Later Friday, Michel Gondry, the French director of "Eternal Sunshine of the Spotless Mind," will visit the Hall H stage at Comic-Con International to promote "The Green Hornet," a masked-man action- comedy starring Seth Rogen.
It turns out that -- like Christopher Nolan and Kenneth Branagh -- Gondry may have some art-house resume lines, but his still-valued, formative influences were a more populist flavor of popcorn.
"My love of movies is in making movies in America with a [studio] system. My archetype of a great movie is 'RoboCop' and 'Back to the Future.' Those are maybe my two favorites. 'RoboCop' definitely is a comic book and 'Back to the Future' is not but the approach is quite close to this universe in 'Green Hornet.' It's not that far off. There is a spirit that I can understand."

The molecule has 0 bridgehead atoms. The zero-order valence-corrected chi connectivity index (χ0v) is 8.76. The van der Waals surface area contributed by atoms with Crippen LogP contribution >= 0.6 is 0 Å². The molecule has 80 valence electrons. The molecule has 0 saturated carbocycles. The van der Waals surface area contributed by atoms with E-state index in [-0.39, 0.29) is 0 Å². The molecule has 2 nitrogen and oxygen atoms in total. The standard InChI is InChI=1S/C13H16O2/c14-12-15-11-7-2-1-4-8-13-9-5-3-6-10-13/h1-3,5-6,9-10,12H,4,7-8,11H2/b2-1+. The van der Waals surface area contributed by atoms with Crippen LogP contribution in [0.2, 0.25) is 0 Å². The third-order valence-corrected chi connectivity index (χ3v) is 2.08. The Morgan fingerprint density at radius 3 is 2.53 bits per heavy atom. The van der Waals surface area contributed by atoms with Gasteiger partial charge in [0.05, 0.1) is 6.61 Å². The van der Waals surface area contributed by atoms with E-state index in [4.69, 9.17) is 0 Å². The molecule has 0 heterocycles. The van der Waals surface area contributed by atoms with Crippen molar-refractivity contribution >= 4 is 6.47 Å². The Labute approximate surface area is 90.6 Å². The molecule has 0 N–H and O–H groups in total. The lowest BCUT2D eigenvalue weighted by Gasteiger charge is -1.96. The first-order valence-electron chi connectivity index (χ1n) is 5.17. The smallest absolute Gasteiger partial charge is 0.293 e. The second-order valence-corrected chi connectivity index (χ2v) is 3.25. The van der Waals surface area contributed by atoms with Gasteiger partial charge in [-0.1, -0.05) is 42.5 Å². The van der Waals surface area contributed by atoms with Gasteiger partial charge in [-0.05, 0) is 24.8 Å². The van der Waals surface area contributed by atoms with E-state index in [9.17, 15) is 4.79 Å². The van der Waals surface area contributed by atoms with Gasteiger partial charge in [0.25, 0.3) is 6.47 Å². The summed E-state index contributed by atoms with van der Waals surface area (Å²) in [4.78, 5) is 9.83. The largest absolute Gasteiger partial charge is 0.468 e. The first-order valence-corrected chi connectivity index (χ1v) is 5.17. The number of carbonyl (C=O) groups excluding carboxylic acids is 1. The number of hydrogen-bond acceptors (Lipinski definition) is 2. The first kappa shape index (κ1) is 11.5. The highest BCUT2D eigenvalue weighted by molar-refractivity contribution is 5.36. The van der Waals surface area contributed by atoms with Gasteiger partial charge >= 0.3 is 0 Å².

I asked Gondry if the deeper complexity and growing ambition of superhero scripts explained the allure for people such as "Much Ado About Nothing" director Branagh, who just finished filming "'Thor," and New Zealand native Martin Campbell, whose two James Bond films required a very different skill set than the interstellar superhero fare of "Green Lantern."
"This not that new. Tim Burton made 'Batman' and Richard Donner was a pretty awesome filmmaker and he made the first movie, really, with ' Superman,' that started all of it. Now, yes, the films are getting more serious, which I'm not sure I completely agree with. This film ['Green Hornet'] has both action and comedy."Copyright © 2014, Los Angeles Times